Vincent Perea (left)
Vincent Perea Disney Mobile Design aside, the Disney-published Where's My Water? really stands out because of its visual style. Illustrator/designer Vincent Perea uses a simple, personality-packed cartoon aesthetic with a fairly minimalist approach. Perea's fluid animations and adorable character designs manage to inject the experience with a ton of charm—which is particularly impressive considering the screen is filled with little more than dirt and concrete most of the time. Brian Provinciano VBlank Entertainment "Retro" is probably the most-overused term in video games these days. Everything with visible pixels, Tempest-style vectors, or low-resolution textures can be called "retro," and we're kind of tired of it. However, there is something to be said for getting retro right, and Retro City Rampage creator Brian Provinciano knows this. It takes more than a crash course in pixel art to make a proper retro game; Provinciano's deep understanding of the NES hardware's capabilities and limitations were instrumental in making Retro City Rampage ring true to the old-school. Thomas Shahan Northway Games Next time you have a hard time finding an artist for your game, try looking around on Wikipedia. That's how Incredipede dev Colin Northway found photographer/woodblock-print artist Thomas Shahan, anyway; Northway was reading the entry for "jumping spiders," saw one of Shahan's illustrations, and tracked him down from there. While we may not be tremendous fans of spiders (jumping or otherwise), we have to admit that we can't think of a better match than insect-specialist Shahan for a game that is "about life and feet."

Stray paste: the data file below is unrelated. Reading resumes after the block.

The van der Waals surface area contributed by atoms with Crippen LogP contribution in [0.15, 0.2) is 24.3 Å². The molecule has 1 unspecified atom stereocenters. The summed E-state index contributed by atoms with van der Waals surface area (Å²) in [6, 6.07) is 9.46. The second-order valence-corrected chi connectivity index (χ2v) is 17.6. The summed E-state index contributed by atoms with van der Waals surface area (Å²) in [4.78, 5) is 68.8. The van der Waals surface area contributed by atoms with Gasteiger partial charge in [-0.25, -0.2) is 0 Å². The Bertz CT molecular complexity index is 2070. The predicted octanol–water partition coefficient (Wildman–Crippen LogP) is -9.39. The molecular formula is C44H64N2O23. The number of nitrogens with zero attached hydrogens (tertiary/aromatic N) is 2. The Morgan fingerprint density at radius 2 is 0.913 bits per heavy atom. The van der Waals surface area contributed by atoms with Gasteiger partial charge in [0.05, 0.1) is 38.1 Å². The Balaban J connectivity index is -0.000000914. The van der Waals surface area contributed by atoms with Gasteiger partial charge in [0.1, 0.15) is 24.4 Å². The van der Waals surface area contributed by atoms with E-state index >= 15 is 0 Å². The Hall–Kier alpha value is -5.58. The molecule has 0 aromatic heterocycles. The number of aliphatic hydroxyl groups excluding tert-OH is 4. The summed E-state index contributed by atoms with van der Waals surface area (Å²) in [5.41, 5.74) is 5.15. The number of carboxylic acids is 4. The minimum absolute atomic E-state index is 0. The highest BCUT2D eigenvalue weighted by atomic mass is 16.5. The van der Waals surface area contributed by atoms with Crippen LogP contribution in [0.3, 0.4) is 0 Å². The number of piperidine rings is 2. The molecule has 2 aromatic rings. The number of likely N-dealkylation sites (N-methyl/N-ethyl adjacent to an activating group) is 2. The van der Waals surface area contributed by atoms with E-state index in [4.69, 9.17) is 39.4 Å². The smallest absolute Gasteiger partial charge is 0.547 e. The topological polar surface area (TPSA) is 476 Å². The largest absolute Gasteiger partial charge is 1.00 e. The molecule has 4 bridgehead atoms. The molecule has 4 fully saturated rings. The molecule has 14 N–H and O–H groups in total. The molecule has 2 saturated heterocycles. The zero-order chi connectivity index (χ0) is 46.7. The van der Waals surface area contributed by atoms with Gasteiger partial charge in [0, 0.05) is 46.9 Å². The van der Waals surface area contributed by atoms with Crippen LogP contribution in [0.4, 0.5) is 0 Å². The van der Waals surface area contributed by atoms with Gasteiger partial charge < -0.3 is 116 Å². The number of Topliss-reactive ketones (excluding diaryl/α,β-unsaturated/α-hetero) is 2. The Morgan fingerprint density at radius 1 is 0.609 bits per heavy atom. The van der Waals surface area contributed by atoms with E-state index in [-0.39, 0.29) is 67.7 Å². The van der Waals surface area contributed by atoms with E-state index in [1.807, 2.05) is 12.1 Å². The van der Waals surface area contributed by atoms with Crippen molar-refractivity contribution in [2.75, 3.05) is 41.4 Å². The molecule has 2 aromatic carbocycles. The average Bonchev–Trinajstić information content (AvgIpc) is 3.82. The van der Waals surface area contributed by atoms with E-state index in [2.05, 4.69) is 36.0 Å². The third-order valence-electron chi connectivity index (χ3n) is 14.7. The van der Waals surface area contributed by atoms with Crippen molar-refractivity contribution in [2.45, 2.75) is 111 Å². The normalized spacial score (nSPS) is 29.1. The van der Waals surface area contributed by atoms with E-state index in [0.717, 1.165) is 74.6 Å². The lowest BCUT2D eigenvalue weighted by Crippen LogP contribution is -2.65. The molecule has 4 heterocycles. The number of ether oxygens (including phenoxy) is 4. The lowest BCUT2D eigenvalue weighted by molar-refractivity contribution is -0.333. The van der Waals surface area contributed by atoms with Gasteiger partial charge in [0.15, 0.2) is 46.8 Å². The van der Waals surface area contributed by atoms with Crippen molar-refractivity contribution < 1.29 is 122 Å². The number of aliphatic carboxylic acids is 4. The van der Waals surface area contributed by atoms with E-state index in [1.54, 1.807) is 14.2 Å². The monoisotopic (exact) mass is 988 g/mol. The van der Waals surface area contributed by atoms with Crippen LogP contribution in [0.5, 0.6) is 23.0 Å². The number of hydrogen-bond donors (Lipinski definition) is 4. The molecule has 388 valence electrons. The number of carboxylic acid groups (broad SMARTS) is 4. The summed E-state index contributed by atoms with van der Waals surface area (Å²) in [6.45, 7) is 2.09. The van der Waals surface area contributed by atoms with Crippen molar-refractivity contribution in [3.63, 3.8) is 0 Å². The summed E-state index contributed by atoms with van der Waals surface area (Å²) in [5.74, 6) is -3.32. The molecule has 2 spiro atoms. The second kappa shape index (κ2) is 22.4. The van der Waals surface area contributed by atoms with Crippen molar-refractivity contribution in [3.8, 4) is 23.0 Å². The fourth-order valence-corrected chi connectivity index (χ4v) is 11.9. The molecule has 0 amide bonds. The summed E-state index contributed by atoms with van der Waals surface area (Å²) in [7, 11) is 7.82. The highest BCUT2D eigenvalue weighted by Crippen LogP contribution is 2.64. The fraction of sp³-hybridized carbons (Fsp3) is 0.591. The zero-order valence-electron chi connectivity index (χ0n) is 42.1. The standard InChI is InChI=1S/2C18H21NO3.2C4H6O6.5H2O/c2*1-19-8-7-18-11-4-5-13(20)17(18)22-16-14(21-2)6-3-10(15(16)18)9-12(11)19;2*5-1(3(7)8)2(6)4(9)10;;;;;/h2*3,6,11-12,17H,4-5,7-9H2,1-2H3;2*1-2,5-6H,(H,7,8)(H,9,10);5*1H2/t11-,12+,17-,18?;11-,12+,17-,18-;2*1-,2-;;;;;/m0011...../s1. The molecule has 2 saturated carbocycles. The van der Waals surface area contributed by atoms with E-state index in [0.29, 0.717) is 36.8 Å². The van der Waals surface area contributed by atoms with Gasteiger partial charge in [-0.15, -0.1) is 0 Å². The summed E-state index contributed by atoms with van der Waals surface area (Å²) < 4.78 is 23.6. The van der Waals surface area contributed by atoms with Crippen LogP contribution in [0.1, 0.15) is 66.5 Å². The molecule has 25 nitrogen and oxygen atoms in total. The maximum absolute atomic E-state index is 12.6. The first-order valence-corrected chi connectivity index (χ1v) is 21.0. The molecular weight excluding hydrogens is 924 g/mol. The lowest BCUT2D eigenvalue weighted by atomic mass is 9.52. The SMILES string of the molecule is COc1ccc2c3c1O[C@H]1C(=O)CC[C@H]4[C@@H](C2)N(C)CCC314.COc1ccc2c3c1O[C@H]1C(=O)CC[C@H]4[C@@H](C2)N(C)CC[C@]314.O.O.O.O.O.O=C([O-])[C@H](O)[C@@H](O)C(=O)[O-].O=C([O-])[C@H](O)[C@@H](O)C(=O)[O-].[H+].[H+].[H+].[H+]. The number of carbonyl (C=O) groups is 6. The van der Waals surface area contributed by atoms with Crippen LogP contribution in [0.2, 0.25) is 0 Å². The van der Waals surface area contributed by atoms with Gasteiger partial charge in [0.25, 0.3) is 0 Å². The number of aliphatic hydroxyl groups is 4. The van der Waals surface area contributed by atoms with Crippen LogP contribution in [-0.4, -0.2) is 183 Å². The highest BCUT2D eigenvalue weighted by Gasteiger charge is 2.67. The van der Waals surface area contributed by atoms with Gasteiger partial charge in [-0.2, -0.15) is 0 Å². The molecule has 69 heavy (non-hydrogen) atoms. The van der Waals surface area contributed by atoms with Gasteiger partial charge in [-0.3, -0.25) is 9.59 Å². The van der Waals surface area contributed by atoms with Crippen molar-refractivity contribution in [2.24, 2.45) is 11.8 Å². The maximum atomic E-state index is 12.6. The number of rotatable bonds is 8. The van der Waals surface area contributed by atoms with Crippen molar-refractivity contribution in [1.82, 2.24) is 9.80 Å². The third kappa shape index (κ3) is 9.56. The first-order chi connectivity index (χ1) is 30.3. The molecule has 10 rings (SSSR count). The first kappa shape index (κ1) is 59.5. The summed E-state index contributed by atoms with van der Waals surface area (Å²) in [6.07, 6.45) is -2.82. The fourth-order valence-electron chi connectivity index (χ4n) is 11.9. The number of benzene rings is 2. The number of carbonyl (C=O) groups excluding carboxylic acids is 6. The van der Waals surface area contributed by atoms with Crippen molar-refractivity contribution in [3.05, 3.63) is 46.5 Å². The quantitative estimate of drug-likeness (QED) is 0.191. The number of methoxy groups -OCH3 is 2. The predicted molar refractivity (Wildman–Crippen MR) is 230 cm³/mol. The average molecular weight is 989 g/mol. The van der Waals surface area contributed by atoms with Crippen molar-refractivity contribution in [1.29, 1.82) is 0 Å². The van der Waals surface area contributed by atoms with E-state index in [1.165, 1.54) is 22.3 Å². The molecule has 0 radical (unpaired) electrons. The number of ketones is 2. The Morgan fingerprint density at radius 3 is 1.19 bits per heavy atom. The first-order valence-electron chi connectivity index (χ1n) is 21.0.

Thomas Shahan
Randy Smith Tiger Style Games With Waking Mars, Tiger Style Games founder Randy Smith led his dev team to make something atmospheric, curious, and gorgeous—and as we're looking at all the different ways mobile game devs try to make their work visually stand apart from the pack, we think that Smith and his team are on the right track. In an interview with Gamasutra, Smith described Waking Mars's aesthetic as "a combination of fine details and abstract implication...not realistic, exactly, but believable." We weren't sure what to expect when you described your game as "action gardening," Smith, but you and your team ended up nailing it. [You can subscribe to Game Developer magazine in physical or physical/digital combo form now.]